The Rescue Of The Danish Jews During World War II
Pub. Date: 2002
Type: Non-Fiction, History ~ Library Book
Rating: Really liked it ♥♡
When Germany occupied Denmark during WWII, the king told his people to “behave like good Danes. A 17-year-old schoolboy asked himself, “How does a good Dane behave in a situation like this, when his country is occupied?” He came up with these ‘Ten Commandments’
“Ten Commandments for the Danes”
- You must not take work in Germany or Norway.
- You must do worthless work for the Germans.
- You must work slowly for the Germans.
- You must destroy important machines and gear.
- You must destroy everything useful to the Germans.
- You must delay all transports.
- You must boycott German and Italian newspapers and films.
- You must not trade with Nazis.
- You must deal with traitors as they deserve.
- You must defend everyone persecuted by the Germans.
JOIN IN THE FIGHT FOR DENMARK’S FREEDOM
The Danes resisted the occupation. Some of the resistance was passive, Danes would leave a store if German soldiers came in. They would leave a streetcar if the Germans sat down in one. The Germans were disconcerted by this. They ridiculed the soldiers, making jokes at their expense. Children were instructed to say “I don’t understand” and nothing else to the soldiers.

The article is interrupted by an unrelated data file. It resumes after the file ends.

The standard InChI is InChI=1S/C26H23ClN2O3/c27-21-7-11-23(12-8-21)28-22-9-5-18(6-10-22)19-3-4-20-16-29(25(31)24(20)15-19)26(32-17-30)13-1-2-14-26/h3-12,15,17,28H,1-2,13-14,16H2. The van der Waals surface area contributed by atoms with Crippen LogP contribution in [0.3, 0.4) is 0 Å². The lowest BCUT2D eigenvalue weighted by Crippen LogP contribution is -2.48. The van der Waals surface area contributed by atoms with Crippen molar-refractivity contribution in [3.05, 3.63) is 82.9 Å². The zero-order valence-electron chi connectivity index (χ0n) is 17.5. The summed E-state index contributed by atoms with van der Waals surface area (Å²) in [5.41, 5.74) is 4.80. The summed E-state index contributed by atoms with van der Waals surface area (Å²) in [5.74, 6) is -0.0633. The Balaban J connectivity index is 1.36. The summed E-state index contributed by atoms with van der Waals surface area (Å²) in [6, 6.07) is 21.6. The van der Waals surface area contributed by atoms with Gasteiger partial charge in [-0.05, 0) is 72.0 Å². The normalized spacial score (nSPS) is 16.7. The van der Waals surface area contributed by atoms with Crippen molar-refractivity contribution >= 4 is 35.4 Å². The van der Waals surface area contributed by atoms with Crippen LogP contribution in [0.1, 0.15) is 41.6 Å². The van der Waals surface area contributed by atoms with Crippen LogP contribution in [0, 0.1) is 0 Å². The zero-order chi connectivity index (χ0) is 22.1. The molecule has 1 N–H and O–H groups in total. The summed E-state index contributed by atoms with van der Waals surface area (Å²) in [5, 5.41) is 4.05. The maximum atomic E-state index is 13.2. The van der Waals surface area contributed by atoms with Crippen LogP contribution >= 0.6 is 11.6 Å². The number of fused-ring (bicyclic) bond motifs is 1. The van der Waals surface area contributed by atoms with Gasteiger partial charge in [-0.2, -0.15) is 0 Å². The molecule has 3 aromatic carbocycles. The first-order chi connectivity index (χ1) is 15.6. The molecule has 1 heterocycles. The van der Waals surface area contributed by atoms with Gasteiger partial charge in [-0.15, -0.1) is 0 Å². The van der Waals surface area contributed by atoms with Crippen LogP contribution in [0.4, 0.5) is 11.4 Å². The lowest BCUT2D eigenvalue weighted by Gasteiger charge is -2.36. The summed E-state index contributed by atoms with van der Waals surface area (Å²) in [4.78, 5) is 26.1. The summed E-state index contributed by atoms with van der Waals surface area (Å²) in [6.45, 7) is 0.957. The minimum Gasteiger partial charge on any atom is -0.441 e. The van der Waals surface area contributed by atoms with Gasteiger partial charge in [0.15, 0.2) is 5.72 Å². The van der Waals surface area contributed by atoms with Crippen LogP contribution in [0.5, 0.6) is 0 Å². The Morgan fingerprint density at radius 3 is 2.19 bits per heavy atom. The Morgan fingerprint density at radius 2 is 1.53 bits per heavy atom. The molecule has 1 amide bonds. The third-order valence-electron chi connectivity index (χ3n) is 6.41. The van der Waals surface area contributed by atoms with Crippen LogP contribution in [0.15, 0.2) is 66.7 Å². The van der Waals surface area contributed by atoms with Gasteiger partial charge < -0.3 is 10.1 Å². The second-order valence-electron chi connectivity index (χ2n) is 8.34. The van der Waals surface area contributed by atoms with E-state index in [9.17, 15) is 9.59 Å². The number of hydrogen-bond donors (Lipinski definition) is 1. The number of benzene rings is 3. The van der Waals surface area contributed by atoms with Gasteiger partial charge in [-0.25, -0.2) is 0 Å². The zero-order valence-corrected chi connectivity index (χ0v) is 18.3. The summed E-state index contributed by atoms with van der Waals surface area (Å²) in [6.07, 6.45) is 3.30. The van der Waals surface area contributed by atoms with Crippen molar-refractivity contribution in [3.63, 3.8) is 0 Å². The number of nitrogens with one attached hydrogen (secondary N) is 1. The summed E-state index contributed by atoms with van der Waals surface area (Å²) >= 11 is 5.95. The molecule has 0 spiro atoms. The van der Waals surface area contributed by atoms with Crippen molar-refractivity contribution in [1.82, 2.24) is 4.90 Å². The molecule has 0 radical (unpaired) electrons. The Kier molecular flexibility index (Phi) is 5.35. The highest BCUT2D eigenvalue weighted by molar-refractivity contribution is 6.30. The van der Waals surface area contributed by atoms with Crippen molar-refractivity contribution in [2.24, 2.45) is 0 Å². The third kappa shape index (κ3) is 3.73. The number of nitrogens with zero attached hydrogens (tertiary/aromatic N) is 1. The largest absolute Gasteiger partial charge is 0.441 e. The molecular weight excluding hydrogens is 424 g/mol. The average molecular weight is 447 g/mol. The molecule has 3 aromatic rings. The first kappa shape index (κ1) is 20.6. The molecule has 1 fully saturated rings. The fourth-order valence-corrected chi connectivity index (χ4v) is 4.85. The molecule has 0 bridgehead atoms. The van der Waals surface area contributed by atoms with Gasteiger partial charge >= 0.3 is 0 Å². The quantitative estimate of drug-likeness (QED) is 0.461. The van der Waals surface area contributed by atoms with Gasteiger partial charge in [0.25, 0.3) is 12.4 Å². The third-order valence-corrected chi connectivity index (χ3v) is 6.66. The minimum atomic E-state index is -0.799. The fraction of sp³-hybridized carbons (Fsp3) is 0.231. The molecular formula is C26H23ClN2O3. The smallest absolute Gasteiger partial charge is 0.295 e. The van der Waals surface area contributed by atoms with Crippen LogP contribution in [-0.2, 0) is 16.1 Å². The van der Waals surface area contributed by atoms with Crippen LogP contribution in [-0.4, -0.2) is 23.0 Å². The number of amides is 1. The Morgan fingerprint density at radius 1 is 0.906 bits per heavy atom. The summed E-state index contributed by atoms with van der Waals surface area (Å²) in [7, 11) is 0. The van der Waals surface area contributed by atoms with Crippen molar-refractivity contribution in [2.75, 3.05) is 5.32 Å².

There was also active resistance and acts of sabotage. Underground newspapers were printed. Through all this the Danish government protected the Danish Jews. This all ended in September 1943 when martial law was proclaimed by the Germans after taking over the government and neutralizing the army and navy. Hitler ordered all Danish Jews be deported.
What happened next is nothing short of amazing, word was gotten to the Jewish people to go into hiding, arrangements were made for them to live in Sweden, and the Danish people cooperated in getting them there under the noses of the Germans. The Danish people when asked simply said, “It was the right thing to do.”
This is a fascinating account. The book is not big but Ms. Werner manages to include all the important details. The was enough historical information about the people involved to understand what happened but not so much that the book was dragged down. She also included a brief lesson about the issue of “Swiss neutrality”, which was something I had often heard about, but never had it explained so clearly.
For the reasons explained above I recommend this book.